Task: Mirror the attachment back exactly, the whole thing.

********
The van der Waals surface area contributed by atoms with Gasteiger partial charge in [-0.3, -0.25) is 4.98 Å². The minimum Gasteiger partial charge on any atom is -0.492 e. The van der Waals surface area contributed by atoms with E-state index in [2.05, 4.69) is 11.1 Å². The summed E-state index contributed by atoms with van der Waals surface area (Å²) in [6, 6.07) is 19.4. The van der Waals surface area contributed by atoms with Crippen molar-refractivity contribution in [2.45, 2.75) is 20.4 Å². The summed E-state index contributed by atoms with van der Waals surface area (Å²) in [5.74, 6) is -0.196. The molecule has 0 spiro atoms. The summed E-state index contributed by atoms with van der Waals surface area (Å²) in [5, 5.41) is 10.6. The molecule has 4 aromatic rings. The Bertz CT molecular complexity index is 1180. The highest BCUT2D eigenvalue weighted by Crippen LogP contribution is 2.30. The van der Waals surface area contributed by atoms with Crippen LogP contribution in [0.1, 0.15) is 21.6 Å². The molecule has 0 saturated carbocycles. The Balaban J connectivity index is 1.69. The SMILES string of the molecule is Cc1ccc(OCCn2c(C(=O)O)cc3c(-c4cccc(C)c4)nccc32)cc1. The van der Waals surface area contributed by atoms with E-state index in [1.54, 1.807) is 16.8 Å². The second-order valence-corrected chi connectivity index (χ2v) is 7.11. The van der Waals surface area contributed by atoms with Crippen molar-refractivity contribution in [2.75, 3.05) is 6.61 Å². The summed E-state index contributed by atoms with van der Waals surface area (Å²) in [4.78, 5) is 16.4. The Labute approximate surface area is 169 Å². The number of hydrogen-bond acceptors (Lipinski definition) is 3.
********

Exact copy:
The van der Waals surface area contributed by atoms with Gasteiger partial charge in [-0.3, -0.25) is 4.98 Å². The minimum Gasteiger partial charge on any atom is -0.492 e. The van der Waals surface area contributed by atoms with E-state index in [2.05, 4.69) is 11.1 Å². The summed E-state index contributed by atoms with van der Waals surface area (Å²) in [6, 6.07) is 19.4. The van der Waals surface area contributed by atoms with Crippen molar-refractivity contribution in [2.45, 2.75) is 20.4 Å². The summed E-state index contributed by atoms with van der Waals surface area (Å²) in [5.74, 6) is -0.196. The molecule has 0 spiro atoms. The summed E-state index contributed by atoms with van der Waals surface area (Å²) in [5, 5.41) is 10.6. The molecule has 4 aromatic rings. The Bertz CT molecular complexity index is 1180. The highest BCUT2D eigenvalue weighted by Crippen LogP contribution is 2.30. The van der Waals surface area contributed by atoms with Crippen LogP contribution in [0.1, 0.15) is 21.6 Å². The molecule has 0 saturated carbocycles. The Balaban J connectivity index is 1.69. The SMILES string of the molecule is Cc1ccc(OCCn2c(C(=O)O)cc3c(-c4cccc(C)c4)nccc32)cc1. The van der Waals surface area contributed by atoms with E-state index in [1.54, 1.807) is 16.8 Å². The second-order valence-corrected chi connectivity index (χ2v) is 7.11. The van der Waals surface area contributed by atoms with Crippen molar-refractivity contribution in [2.75, 3.05) is 6.61 Å². The summed E-state index contributed by atoms with van der Waals surface area (Å²) in [4.78, 5) is 16.4. The Labute approximate surface area is 169 Å². The number of hydrogen-bond acceptors (Lipinski definition) is 3.